By Nora Boustany and Stephanie McCrummen
Washington Post Foreign Service
Wednesday, February 28, 2007
The International Criminal Court's prosecutor in The Hague outlined what he called operational, logistical and command links between Sudan's government in Khartoum and horse-mounted nomadic militias it recruited and bankrolled to carry out mass killings in the Darfur region, and he named a member of President Omar Hassan al-Bashir's inner circle as a suspect in the atrocities.
In a 94-page prosecution document filed with the court's judges, Luis Moreno-Ocampo singled out Ahmad Muhammad Harun, now a state minister for humanitarian affairs who was state minister of the interior, along with Ali Muhammad Ali Abd-al-Rahman (also known as Ali Kushayb), a leader of the Darfur militia known as the Janjaweed, in a total of 51 crimes against humanity and war crimes. The filing marked the first accusations against named individuals as a prelude to a trial.
The chief prosecutor's accusations -- which fall short of a formal indictment -- come after a 21-month investigation that led to 60 countries and focused on the worst crimes committed in 2003 and 2004. The prosecutor also said his office was expanding its probe to look at current crimes, and in a teleconference with foreign journalists, he warned that other Sudanese government officials could be held responsible.
"We will exonerate no one," he said. "I did it with Harun, and I will follow the evidence wherever it is going."
The prosecutor described what he said was a pattern of incitement and recruitment that allowed the crimes to be committed. The U.S. government has labeled the killings in Darfur a genocide.
"The system produced massive crimes in Darfur, and evidence shows how Harun personally led the effort and how he and Kushayb joined together to commit the worst atrocities against villagers in Darfur," Moreno-Ocampo said. "They bear criminal responsibility for 51 counts of crimes against humanity and war crimes, and we have very strong evidence."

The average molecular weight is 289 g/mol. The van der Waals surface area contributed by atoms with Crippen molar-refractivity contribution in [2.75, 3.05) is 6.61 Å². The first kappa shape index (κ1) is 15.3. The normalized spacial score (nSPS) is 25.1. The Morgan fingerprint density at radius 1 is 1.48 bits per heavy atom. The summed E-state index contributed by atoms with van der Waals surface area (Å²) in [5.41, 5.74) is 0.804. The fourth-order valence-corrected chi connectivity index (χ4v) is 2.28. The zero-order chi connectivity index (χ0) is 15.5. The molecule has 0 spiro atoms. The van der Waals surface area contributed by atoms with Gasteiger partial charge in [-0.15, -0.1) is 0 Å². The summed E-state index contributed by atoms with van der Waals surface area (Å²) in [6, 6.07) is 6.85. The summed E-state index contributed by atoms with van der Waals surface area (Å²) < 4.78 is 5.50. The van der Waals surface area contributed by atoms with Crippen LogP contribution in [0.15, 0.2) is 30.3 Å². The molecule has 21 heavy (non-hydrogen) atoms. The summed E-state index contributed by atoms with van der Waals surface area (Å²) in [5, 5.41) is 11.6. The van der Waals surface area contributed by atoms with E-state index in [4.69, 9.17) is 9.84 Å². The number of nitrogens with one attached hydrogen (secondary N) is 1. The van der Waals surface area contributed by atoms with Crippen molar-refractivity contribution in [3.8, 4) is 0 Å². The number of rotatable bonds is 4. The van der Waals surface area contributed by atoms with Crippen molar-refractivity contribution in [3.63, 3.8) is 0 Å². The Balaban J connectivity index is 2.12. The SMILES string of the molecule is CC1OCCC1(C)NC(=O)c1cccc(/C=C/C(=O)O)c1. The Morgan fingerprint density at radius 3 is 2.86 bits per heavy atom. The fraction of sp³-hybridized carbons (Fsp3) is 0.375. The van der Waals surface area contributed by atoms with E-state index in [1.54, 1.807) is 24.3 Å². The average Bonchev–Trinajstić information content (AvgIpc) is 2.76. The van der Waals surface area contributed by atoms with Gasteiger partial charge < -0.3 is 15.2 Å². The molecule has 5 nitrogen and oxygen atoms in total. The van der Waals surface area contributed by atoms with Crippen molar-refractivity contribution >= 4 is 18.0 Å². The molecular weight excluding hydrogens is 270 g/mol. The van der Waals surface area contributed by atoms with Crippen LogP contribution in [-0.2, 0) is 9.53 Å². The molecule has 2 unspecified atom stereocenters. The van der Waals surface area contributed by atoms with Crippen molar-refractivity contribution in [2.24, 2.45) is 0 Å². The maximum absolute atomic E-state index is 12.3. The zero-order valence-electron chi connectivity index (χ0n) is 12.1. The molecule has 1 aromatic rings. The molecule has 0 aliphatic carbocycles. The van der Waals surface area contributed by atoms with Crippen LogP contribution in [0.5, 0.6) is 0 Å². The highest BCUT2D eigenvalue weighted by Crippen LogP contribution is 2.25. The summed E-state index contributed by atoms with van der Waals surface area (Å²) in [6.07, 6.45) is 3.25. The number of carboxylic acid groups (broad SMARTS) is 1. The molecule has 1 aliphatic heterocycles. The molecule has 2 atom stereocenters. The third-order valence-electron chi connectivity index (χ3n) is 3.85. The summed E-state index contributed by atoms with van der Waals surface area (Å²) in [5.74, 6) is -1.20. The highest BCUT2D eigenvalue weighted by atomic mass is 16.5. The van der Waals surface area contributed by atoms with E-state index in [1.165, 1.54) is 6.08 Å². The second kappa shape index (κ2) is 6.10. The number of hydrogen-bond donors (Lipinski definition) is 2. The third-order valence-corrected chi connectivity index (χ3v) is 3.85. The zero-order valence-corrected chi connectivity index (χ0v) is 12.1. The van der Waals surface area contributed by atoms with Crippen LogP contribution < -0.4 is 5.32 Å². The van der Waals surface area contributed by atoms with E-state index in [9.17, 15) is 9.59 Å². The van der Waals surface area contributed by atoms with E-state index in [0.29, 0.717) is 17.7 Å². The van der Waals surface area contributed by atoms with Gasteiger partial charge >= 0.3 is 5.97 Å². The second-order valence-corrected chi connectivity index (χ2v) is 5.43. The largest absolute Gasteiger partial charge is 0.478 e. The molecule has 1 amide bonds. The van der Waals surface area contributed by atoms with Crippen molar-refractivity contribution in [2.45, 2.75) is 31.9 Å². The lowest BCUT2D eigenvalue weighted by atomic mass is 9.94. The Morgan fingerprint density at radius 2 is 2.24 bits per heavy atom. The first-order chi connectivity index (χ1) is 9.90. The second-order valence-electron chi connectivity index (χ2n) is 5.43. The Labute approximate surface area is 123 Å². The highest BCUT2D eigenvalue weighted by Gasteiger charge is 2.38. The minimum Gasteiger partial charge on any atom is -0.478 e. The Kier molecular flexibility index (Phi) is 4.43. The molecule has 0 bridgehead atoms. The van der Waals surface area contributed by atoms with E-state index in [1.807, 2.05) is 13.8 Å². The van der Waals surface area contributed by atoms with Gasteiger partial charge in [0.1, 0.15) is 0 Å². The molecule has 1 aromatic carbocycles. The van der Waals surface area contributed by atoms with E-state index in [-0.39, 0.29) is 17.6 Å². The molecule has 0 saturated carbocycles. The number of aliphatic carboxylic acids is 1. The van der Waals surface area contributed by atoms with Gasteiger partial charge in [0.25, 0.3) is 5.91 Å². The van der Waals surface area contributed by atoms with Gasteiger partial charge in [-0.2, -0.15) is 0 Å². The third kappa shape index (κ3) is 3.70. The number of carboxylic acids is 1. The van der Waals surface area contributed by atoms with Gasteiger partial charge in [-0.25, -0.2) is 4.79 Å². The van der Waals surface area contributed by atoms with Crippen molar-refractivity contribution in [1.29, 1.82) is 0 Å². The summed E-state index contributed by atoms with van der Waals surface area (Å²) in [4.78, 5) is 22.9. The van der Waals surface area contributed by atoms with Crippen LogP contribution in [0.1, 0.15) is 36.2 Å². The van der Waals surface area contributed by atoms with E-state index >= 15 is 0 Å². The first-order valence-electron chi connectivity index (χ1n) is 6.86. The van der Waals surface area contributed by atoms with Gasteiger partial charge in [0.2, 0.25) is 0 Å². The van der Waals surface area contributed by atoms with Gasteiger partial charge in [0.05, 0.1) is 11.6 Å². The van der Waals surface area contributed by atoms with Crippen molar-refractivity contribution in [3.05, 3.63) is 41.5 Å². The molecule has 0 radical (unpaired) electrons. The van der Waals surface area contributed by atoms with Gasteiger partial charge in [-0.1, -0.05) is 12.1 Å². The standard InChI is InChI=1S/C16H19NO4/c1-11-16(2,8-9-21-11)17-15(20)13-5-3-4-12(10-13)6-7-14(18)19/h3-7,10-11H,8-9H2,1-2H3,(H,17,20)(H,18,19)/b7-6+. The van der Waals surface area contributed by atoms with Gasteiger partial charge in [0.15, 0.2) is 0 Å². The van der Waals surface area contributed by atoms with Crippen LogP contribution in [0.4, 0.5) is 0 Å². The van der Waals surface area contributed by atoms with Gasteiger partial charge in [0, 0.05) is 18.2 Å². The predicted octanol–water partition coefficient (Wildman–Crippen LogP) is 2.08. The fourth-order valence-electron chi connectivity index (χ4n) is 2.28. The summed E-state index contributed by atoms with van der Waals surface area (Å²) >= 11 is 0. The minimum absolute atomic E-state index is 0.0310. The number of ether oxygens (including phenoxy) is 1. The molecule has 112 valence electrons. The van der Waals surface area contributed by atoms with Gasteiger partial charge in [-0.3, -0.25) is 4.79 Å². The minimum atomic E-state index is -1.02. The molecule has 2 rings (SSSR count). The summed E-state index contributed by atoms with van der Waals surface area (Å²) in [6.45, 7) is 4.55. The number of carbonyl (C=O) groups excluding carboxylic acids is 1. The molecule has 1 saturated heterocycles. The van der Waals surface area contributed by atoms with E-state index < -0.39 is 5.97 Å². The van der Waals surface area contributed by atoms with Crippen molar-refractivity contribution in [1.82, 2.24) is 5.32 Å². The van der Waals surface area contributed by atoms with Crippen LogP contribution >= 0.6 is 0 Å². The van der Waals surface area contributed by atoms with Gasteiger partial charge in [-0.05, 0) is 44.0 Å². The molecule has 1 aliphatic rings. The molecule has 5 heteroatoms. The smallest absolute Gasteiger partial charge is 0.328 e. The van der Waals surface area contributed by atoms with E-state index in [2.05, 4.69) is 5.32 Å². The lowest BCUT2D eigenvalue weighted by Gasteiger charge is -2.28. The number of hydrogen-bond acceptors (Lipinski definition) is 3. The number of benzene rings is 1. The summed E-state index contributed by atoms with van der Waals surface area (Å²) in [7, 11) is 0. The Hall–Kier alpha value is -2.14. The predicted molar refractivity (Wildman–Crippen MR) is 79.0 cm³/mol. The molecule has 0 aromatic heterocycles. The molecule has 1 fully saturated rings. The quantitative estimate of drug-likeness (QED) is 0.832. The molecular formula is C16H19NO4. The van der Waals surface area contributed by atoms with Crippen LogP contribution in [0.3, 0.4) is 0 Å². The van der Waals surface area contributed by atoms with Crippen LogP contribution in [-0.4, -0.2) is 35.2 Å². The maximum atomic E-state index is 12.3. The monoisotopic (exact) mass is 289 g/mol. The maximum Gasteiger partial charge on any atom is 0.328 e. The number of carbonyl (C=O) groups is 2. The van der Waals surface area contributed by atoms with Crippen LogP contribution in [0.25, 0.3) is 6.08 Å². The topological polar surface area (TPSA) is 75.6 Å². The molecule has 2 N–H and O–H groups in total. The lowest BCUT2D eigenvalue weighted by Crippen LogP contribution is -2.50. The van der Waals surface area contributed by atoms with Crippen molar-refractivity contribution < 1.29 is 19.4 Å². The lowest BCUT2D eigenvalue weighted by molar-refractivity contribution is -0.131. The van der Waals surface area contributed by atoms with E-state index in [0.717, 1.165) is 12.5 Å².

In Khartoum, Sudanese Minister of Justice Mohammed Ali al-Mardi rebuffed the prosecutor's accusations as "lies" and said his government would not hand the men over for trial in response to Moreno-Ocampo's summons.
"We are not concerned with, nor do we accept, what the ICC prosecutor has opted for," Mardi said in Khartoum yesterday. He also said the two suspects named in The Hague had already been questioned.
"The Sudanese government will not allow any Sudanese to be tried and punished outside the national justice framework," the justice minister said.
Moreno-Ocampo confirmed that Rahman (Kushayb) had been in custody in Sudan since November. He said the Sudanese government had arrested Kushayb for incidents committed when he participated in the Popular Defense Forces, which the prosecutor said was integrated into the army.
But Moreno-Ocampo said the international court's case against Kushayb was different. "It is not just about Ali Kushayb but about how they worked together to attack civilian populations," he said.
Moreno-Ocampo's filing said, "The evidence shows that Ali Kushayb issued orders to militia/Janjaweed and armed forces to victimize the civilian populations through mass rape and other sexual offenses, killings, torture, inhumane acts, pillaging and looting of residences and market places, the displacement of the resident community" and other criminal acts.